DNDi supports the recommendation to adopt a resolution supporting the global health sector strategies on these three matters for the period 2022–2030 and calls for Member States to actively engage in its implementation. Progress can only happen with sustained political will, appropriate health tools, and sustainable financing.
Agenda item 10: Roadmap for neglected tropical diseases 2021–2030
DNDi welcomes the Director General’s two-year review report of the Roadmap for Neglected Tropical Diseases 2021-2030 and targets for the eradication, elimination, and control of NTDs. The Report notes areas of important progress, however, much more needs to be done and we ask Member States to take concrete actions to help meet these targets. When reviewing the report, we ask Member States to note the following issues:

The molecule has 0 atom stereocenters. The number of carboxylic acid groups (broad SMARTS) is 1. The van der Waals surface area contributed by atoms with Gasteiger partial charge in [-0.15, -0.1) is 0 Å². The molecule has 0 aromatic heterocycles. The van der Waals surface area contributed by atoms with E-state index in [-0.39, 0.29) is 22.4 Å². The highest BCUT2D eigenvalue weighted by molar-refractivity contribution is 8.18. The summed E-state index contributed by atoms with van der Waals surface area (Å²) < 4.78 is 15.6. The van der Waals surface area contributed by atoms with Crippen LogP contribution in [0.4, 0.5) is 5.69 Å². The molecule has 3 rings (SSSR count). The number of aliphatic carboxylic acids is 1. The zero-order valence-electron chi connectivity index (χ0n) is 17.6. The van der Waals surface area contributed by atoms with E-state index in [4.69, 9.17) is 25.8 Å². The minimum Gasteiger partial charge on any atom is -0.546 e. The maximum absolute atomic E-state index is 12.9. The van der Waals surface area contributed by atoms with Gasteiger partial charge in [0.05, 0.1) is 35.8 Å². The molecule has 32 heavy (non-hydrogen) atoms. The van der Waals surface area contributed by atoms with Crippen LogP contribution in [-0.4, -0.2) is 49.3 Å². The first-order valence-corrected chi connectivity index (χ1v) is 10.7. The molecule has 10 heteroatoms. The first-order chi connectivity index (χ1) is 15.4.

Address the impact of COVID-19. The COVID-19 pandemic and related restrictions have significantly disrupted essential services and activities for NTDs. While more comprehensive data is needed, there are already examples of negative impacts. A recent paper notes that COVID-19-related restrictions were the main cause for the halving of active screening people for human African trypanosomiasis (HAT) from 2.8 million people in 2019 to 1.6 million in 2020. The current focus on pandemics, and resulting shifts in funding, should not be at the expense of programmes that address the needs of some of the most neglected populations. NTDs are a litmus test of quality universal health coverage, the basis of health security. Concerted action is needed now to implement the Roadmap while responding to COVID-19 and preparing for future pandemics, as well as coping with the impacts of climate change, such as the spread of mosquito-borne neglected tropical diseases like dengue, to prevent the unravelling of years of progress.